Everybody has an opinion on Rob Ford, but how well do we really understand him? Armchair analysts like to weigh in on his psyche at every controversial turn of events, but no one’s really an expert…except, well, the experts. So, in an effort to better understand what motivates the Fordian mind, we asked three disinterested analysts to put five of the mayor’s most facepalm-worthy moments on the therapists’ couch. The session starts now.
Our Expert Panel
Dr. Robert Feldman, author of The Liar in Your Life and a social psychologist and dean at the College of Social and Behavioral Sciences at the University of Massachusetts, has studied deception for more than 25 years.
Dr. Robert Gardner, a Jungian analyst and past president of the C.G. Jung Foundation of Ontario.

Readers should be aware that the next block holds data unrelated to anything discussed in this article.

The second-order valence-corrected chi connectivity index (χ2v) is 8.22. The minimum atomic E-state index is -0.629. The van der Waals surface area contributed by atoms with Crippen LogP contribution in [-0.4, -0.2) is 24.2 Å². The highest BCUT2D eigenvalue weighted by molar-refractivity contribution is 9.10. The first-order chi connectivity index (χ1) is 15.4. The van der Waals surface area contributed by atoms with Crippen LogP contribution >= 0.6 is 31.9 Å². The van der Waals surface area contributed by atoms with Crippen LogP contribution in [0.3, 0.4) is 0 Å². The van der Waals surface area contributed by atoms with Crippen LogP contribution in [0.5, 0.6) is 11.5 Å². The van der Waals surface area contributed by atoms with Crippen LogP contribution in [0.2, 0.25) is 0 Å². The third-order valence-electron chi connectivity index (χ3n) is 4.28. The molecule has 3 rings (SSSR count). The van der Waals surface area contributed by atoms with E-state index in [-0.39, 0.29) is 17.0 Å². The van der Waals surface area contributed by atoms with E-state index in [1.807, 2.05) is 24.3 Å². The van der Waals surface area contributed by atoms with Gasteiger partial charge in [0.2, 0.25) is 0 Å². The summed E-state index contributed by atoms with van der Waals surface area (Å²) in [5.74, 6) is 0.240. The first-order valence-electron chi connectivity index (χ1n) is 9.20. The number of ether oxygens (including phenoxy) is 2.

Dr. Dan P. McAdams, narrative psychology researcher, professor of psychology at Northwestern University, and author of George W. Bush and the Redemptive Dream: A Psychological Portrait.
CASE STUDY #1
You could blame the Leafs, I guess
In 2006, Ford, then a councillor, was removed from a Leafs game for shouting insults at fellow fans. When the story broke, he told a reporter, “This is unbelievable. I wasn’t even at the game, so someone’s trying to do a real hatchet job on me, let me tell you.” Days later, he admitted he was there, and very drunk. “Being in politics, you’re in the spotlight all the time. I made a mistake. I made a major mistake. I really regret it.”
“[Ford] is a very bad liar,” concludes deception expert Robert Feldman. “Part of everyday life is lying. 1 Telling people we’re fine even if we’re not. Or telling people they look good, even if we don’t think that.” But most of us, he says, are better than Ford at knowing what we’ll get away with. “This case is so irrefutable. People saw him there,” Feldman points out. “Most of the time we don’t lie about those kind of things. We lie about things hard to detect.”